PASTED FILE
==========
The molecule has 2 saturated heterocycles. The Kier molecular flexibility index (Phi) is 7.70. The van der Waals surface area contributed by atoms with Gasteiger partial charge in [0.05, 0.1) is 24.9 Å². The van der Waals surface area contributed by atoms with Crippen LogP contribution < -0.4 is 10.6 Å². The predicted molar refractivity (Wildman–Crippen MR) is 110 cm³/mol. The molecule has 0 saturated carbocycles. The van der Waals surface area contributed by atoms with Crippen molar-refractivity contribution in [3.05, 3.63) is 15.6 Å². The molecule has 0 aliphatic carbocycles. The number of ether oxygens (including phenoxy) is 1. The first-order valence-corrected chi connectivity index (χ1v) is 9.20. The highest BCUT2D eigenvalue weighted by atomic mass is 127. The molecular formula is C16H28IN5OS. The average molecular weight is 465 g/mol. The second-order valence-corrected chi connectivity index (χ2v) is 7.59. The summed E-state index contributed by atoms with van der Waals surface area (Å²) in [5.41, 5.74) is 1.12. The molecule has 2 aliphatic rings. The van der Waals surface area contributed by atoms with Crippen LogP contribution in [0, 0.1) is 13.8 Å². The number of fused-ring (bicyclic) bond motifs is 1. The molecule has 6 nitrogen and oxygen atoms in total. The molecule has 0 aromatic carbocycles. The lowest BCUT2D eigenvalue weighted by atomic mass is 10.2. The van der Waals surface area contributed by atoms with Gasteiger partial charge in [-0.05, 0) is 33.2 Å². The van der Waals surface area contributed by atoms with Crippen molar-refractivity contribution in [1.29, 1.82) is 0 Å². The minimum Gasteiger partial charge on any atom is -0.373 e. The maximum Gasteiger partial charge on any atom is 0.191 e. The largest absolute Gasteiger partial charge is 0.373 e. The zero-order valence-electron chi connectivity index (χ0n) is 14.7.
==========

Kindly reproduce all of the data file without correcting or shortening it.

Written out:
The molecule has 2 saturated heterocycles. The Kier molecular flexibility index (Phi) is 7.70. The van der Waals surface area contributed by atoms with Gasteiger partial charge in [0.05, 0.1) is 24.9 Å². The van der Waals surface area contributed by atoms with Crippen LogP contribution < -0.4 is 10.6 Å². The predicted molar refractivity (Wildman–Crippen MR) is 110 cm³/mol. The molecule has 0 saturated carbocycles. The van der Waals surface area contributed by atoms with Crippen molar-refractivity contribution in [3.05, 3.63) is 15.6 Å². The molecule has 0 aliphatic carbocycles. The number of ether oxygens (including phenoxy) is 1. The first-order valence-corrected chi connectivity index (χ1v) is 9.20. The highest BCUT2D eigenvalue weighted by atomic mass is 127. The molecular formula is C16H28IN5OS. The average molecular weight is 465 g/mol. The second-order valence-corrected chi connectivity index (χ2v) is 7.59. The summed E-state index contributed by atoms with van der Waals surface area (Å²) in [5.41, 5.74) is 1.12. The molecule has 2 aliphatic rings. The van der Waals surface area contributed by atoms with Crippen LogP contribution in [0, 0.1) is 13.8 Å². The number of fused-ring (bicyclic) bond motifs is 1. The molecule has 6 nitrogen and oxygen atoms in total. The molecule has 0 aromatic carbocycles. The lowest BCUT2D eigenvalue weighted by atomic mass is 10.2. The van der Waals surface area contributed by atoms with Gasteiger partial charge in [-0.05, 0) is 33.2 Å². The van der Waals surface area contributed by atoms with Crippen molar-refractivity contribution in [1.29, 1.82) is 0 Å². The minimum Gasteiger partial charge on any atom is -0.373 e. The maximum Gasteiger partial charge on any atom is 0.191 e. The largest absolute Gasteiger partial charge is 0.373 e. The zero-order valence-electron chi connectivity index (χ0n) is 14.7.